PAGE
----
This section features some fiberglass payloads I constructed for the first-generation prototype of the Mobile Detection Assessment Response System (MDARS), a diesel-powered autonomous security robot developed by General Dynamics Robotic Systems and our lab for the US Army. The below images show our man-portable Urban Robot (URBOT) backing up into a fiberglass marsupial carrier attached to the back of the MDARS robot during a demonstration for Brigadier General Stephen Reeves. The carrying handle on the URBOT, seen between the rear of the tracks in the right photo, would mate with a gate latch inside the carrier to secure the small robot when fully stowed.
Once the MDARS vehicle had delivered the URBOT to its desired release location (see below), the solenoid-actuated gate latch was triggered by the remote operator, allowing the battery-powered robot to make an automated descent to ground contact. The remote operator took over at this point and drove the URBOT free of the marsupial carrier using video feedback. The marsupial carrier could also be attached to the back of man-driven vehicles to facilitate robotic deployment/recovery/recharging without human exposure in hostile environments.
The above figures also show a non-lethal pepper-ball gunpod mounted on top of the MDARS vehicle. I fabricated the cowling for this modular payload out of fiberglass, using rolled up poster paper as a temporary form for the cylinder, held rigid from the inside by a plastic trashbag filled with water. As it was wintertime, an immersion heater was used to warm the water to expedite curing of the polyester resin. I turned a wooden mold on the lathe for casting the top of the cowling, then joined the two pieces together to form the final assembly.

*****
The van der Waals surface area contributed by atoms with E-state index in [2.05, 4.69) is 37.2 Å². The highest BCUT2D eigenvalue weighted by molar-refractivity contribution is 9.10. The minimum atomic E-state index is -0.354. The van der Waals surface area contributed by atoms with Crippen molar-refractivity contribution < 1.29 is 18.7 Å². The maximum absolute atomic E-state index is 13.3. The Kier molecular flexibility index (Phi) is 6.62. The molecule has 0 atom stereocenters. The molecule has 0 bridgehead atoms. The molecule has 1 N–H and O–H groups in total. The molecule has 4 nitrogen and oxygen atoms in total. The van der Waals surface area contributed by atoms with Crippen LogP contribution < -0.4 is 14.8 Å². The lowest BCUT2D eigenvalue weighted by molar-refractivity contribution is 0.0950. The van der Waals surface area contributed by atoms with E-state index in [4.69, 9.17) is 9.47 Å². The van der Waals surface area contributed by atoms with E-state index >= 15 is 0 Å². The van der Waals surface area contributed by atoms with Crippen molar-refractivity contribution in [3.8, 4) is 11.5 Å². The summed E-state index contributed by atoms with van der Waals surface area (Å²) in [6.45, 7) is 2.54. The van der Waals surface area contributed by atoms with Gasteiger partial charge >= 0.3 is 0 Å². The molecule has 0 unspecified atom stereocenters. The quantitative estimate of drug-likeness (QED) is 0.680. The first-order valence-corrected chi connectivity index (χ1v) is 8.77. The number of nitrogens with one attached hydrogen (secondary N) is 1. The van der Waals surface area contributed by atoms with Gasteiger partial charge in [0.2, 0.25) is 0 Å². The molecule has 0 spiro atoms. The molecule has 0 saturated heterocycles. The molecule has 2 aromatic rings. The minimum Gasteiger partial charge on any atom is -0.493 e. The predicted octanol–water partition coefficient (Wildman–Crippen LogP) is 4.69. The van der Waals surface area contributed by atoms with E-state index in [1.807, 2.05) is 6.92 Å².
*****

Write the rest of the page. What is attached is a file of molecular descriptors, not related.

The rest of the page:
On 19 July 2002, former Speaker of the House Newt Gingrich visited our lab on a fact-finding mission for Secretary of Defense Donald Rumsfeld (see below). His objective was to investigate promising technologies that could lead to significant operational advantages for our warfighters in theater. A key demonstration along these lines was the man-portable URBOT, which had already deployed to both the World Trade Center and Operation Enduring Freedom, with special focus on the marsupial-carrier payload.
Another top-mounted modular payload was the launch fixture for a vertical-take-off-and-landing (VTOL) unmanned air vehicle (UAV), shown below during tethered testing of the Allied Aerospace iStar UAV, initially developed for DARPA.
Following these feasibility tests, the initial three-spoke fiberglass launch fixture (above) was immediately expanded to a six-spoke design for added stability (below), and a solenoid-actuated hold down was added in the center to allow the UAV to reach full power before liftoff. These changes eliminated observed problems associated with the UAV’s inherent susceptibility to crosswinds when temporarily neutrally buoyant during the takeoff evolution.
Based on valuable lessons learned from the easily modified fiberglass prototype, an optimized all-metal design was constructed by Aaron Burmeister, our lead mechanical engineer, which provided for automated launch, recovery, and refueling of the iStar UAV. The launch-and-recovery mechanism occupied the top payload mount, while the refueling support module was attached to the rear payload mount as shown below.